Bahrain was the stage for the 39th Shared Awareness and Deconfliction (SHADE) conference which was held November 30.
The conference was a forum to discuss counter-piracy in the Gulf of Aden and in the Indian Ocean and the importance of cooperation between naval units in the region, industry and other concerned organizations.
Representatives from NATO, EUNAVFOR, Combined Maritime Forces, US 5th Fleet, United Kingdom Maritime Trade Organization, Somalia, Oceans Beyond Piracy Organization, The World Food Programme, merchant shipping industry and the Russian Federation and China discussed their joint efforts in response to the threats to the free flow of commerce in the region.
NATO as a deployed operational partner, co-chaired for the last time, this bi-annual forum. The chairmanship is a role that has rotated among NATO, the European Union naval forces (EU NAVFOR) who runs EU operation Atalanta and Combined Maritime Forces (CMF) who deploys Combined Task Force 151 (CTF151).
Delegates had the opportunity to engage on the different working groups and to listen from the Commanders of the three international task forces: Vice Admiral Clive Johnstone CB CBE, Commander, NATO Allied Maritime Command; Vice Admiral Kevin Donegan, Commander, U.S. Naval Forces Central Command, U.S. 5th Fleet and Combined Maritime Forces and Major General Rob Magowan CBE, Operation Commander, EU Naval Force.
The Honorable Lydia Wanyoto, deputy special representative of the chairperson of the African Union Commission spoke on the AMISOM mission and the challenges ahead. Col (Ret.) John Steed MBE, representing the independent think-tank “Ocean Beyond Piracy” presented on the UNODC’s sponsored program “Hostage Support Partnership” (HSP), designed to provide crucial support to hostages held in captivity and to secure a safe release and repatriation of these victims of Somali piracy.
Mr. Mustafa Aydin, Shipping office from the UN World Food Programme (WFP) provided an update on the WFP issues of concern on Maritime in the Indian Ocean including the large-scale displacement affecting millions of persons in Somalia and Yemen. Followed by Dr. Phillip Belcher, Marine Director INTERTANKO, who gave a presentation on the industry and its concerns in counter-piracy. These presentations were always followed by a debate, enabling further engagements.
“I would like to thank to General Magowan and Admiral Donegan as well as the navies represented here for the close cooperation and coordination NATO has enjoyed since 2008. Thanks also to the IMO and NGOs that have been in the forefront of the thinking and research on how to tackle the crisis.” said Vice Admiral Clive Johnstone, Commander, Allied Maritime Command. “Operation Ocean Shield must be considered a case of success. Coordinated efforts with EU NAVFOR, CMF and independent deployers, the adherence to Best Management Practices 4 (BMP) by most of the shipping industry, the adoption of private security teams on board merchants and capacity building with empowerment and governance strengthening in Somalia, have all contributes decisively to this achievement”.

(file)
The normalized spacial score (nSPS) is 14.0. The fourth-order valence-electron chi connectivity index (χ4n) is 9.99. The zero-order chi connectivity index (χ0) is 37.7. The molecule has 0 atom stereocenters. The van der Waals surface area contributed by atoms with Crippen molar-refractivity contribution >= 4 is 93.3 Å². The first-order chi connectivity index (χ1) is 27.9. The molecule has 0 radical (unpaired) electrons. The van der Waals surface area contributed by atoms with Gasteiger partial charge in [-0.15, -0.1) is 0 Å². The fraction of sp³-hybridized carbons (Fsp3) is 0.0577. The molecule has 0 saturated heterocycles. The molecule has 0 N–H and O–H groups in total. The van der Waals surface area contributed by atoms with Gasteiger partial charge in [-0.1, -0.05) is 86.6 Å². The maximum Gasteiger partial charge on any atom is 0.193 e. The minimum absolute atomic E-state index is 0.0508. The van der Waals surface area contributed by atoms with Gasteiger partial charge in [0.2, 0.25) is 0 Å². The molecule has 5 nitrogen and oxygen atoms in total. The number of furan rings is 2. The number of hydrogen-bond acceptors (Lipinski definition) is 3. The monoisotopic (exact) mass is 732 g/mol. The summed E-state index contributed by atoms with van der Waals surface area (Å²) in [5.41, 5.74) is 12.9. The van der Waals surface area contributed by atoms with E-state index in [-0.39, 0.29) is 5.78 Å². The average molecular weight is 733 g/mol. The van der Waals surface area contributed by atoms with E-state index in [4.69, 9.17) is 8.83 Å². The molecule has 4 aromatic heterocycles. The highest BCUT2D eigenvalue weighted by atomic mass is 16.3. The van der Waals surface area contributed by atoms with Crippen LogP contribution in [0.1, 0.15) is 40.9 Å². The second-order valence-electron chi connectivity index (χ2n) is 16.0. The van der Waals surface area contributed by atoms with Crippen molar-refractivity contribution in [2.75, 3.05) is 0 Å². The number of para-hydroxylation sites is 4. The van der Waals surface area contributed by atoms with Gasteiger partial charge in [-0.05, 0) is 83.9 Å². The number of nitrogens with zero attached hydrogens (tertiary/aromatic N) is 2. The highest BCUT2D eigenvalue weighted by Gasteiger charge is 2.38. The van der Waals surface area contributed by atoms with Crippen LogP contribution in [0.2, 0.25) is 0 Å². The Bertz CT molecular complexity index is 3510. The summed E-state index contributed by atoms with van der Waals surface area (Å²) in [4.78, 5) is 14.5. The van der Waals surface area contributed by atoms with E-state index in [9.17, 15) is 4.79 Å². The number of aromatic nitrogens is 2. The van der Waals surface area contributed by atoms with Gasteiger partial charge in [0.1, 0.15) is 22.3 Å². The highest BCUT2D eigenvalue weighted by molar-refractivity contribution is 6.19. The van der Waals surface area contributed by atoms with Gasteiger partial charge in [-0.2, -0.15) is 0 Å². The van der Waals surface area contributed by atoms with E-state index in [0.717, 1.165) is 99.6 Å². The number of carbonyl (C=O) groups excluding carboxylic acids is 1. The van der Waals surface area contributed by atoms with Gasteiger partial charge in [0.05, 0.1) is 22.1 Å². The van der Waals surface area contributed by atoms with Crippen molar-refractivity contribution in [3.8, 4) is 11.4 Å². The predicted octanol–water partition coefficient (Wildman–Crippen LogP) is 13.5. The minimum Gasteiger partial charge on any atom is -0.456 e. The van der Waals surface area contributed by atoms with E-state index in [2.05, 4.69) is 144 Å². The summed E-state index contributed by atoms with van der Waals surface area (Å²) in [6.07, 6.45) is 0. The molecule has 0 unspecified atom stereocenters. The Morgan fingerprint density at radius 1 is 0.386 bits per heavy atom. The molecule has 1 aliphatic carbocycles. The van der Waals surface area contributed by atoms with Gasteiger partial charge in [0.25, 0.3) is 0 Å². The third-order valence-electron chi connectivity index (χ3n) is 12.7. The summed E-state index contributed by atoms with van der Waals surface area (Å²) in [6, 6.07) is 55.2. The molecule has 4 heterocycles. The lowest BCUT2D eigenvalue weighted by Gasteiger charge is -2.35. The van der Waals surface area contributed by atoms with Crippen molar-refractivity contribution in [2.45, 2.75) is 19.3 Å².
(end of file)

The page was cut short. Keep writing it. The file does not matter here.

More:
“Energizing activities like the coordination, cooperation and information sharing were enabled through the format of this forum, revealing this event as of upmost importance and making it as a reference for similar operational activities.” said Captain Tufan Uslu, Assistant Chief of Operations at Allied Maritime Command. “Operation OCEAN SHIELD was honored to have Australia, Colombia, New Zealand and Ukraine units to join the mission”, concluded Captain Uslu.
NATO on the request of the United Nations, launched counter-piracy operations in the Gulf of Aden, off the Horn of Africa and in the Indian Ocean in October 2008. The mission was to help to deter and disrupt Somalia piracy attacks, while protecting vessels and helping to increase the general level of maritime security in the region. The last successful hijacking occurred in May 2012 and until this date Operation Ocean Shield conducted 116 interdictions of pirate activity involving 672 suspected pirates. However, the roots of piracy were not eradicated and the latest incidents are a fresh reminding to the international community.
NATO ceases Operation Ocean Shield in the context of major security challenges in the Mediterranean and in other waterspaces in its primary area of responsibility (AOR) but will remain engaged in the fight against piracy by maintaining maritime situational awareness, keeping the ability, flexibility and readiness to deploy should the situation determines. NATO Shipping Centre will continue to be engaged with stakeholders bringing a valuable benefit to this fruitful relation.